With the ECB freezing the level of emergency liquidity assistance (ELA) it is providing to Greek banks, the nightmare scenario for Greece is already beginning to unfold. Capital controls are on the way, with all the disruptions to everyday economic activity that they entail – and Greek banks will stay closed for a week.
The ECB’s decision sends a clear signal that ELA support beyond June 30, when the current bailout programme comes to an end, cannot be taken for granted. Indeed the BBC reported that ELA support by the ECB had already been cut off.
Pictures of Greek depositors queuing up at ATMs resemble the situation in Cyprus in March 2013, when again the euro area came very close to unravelling. Although there are key differences between Cyprus in March 2013 and Greece now, there are also enough similarities that can not only help explain the rationale behind ECB decisions but can also help Greece draw the correct lessons from Cyprus.
At the time the ECB made its decision to withdraw ELA support to Cypriot banks, there was an angry reaction within Cyprus, partly fuelled by the inability of politicians to understand the rules that govern ELA provision. Many, including the Cypriot government itself, blamed the ECB for an unprecedented blackmail that eventually forced the government to accept harsh bailout terms in order to remain in the euro area.
This type of action by the ECB is not without precedent. In 2010 the ECB behaved in similar fashion in the case of Ireland when ECB president at the time, Jean-Claude Trichet, wrote a letter to the Irish finance minister advising him that ELA support to Irish banks would cease if the Irish government didn’t apply for an EU/IMF adjustment programme. All that the ECB was doing in the cases of Cyprus and Ireland – and now in the case of Greece is – simply applying its ELA procedures, which adhere to strict rules that reflect its legal set-up. If anything, the ECB has shown remarkable patience and flexibility in applying these rules in order not to be seen to be interfering in the political process.
Playing by the rules
These rules can, in fact, justify withdrawal of ELA support to banks at such critical times. The first and perhaps the most important rule – that most central banks in the world adhere to – is that ELA can only be provided to solvent banks that are facing temporary liquidity difficulties.
Central banks are not there to bail out failing commercial banks. That is a decision that should be made by democratically elected governments that are accountable to taxpayers. In the case of the ECB, there is also Article 123 of the Lisbon Treaty, which prohibits the monetary financing of government deficits, because such financing is considered inflationary. This is in fact the cornerstone of the design of the monetary union, which is based on the successful anti-inflation record of the German Bundesbank.
Question of solvency
So, the key question that needs to be answered is whether Greek banks are solvent. They clearly must have been considered solvent up to now, otherwise ELA support would not have been forthcoming. ELA support to Greek banks is reported to have reached nearly €90 billion, as a result of massive deposit withdrawals in the past few weeks and months, that in recent days have escalated to a bank run. During the past week or so, ELA ceilings have been increased on a daily basis.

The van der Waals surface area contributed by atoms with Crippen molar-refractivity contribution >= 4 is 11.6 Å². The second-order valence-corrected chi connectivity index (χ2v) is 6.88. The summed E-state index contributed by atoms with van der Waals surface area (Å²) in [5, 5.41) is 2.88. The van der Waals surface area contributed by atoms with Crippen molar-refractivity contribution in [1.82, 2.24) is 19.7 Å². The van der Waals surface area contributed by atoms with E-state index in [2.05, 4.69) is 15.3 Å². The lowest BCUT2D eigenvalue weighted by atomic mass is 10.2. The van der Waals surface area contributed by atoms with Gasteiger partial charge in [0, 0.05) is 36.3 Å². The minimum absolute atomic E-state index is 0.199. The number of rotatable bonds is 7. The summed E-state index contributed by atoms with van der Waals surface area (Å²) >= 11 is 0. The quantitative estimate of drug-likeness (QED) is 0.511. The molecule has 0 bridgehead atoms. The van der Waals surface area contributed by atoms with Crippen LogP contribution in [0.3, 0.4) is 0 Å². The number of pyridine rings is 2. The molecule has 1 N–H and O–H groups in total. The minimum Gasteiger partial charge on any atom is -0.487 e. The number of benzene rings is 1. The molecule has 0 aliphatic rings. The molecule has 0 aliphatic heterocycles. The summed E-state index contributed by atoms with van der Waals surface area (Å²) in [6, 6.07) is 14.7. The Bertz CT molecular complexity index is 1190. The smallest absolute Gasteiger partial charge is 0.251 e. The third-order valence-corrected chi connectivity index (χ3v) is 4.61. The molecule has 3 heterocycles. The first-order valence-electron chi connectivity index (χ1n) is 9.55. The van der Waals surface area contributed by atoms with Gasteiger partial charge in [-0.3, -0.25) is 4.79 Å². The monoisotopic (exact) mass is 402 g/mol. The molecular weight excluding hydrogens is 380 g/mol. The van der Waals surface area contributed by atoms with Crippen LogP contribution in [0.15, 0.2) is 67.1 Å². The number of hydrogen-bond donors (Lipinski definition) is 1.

The Greek government, however, runs the risk of becoming insolvent if it defaults on its June 30 IMF debt repayment. The country’s current bailout programme (which expires on June 30) is key to keeping Greece’s public finances sustainable. With no political agreement to extend it, Greek banks, which hold a lot of the Greek government debt, would almost certainly fail to meet regulatory minimum capital rules that apply to all banks in the EU. This means that unless the Greek government is able to recapitalise them – unlikely without an IMF/EU programme – they will almost certainly be deemed insolvent by the ECB on July 1.
Patience and flexibility
The cases of Cyprus and Ireland were somewhat different. Both countries needed to borrow large sums of money from international creditors in order to recapitalise their banks, that suffered losses from a collapsing property market and (in the case of Cyprus) the Greek debt restructuring that took place in 2011. There is, nonetheless, a key similarity: without an adjustment programme to make their public finances sustainable, all three countries’ banking systems could not be considered solvent by the ECB.
If anything, the ECB has shown remarkable patience and flexibility with Greece in the last few months. It knew there was always a risk that an agreement between Greece and its international creditors would not be reached. It therefore knew that Greek banks could not be deemed solvent beyond June 30 2015, without an agreement between Greece and its international creditors, yet it chose to continue supplying increasing amounts of liquidity to Greek banks, because it did not want to interfere in the political process.
In a similar vein, the ECB continued to supply ELA to Cypriot banks for several months until an agreement was reached that made the country’s public finances sustainable. In the case of Cyprus – and previously Ireland – the risks did not materialise because both governments proceeded with their bailout agreements. But Greece now looks very different indeed.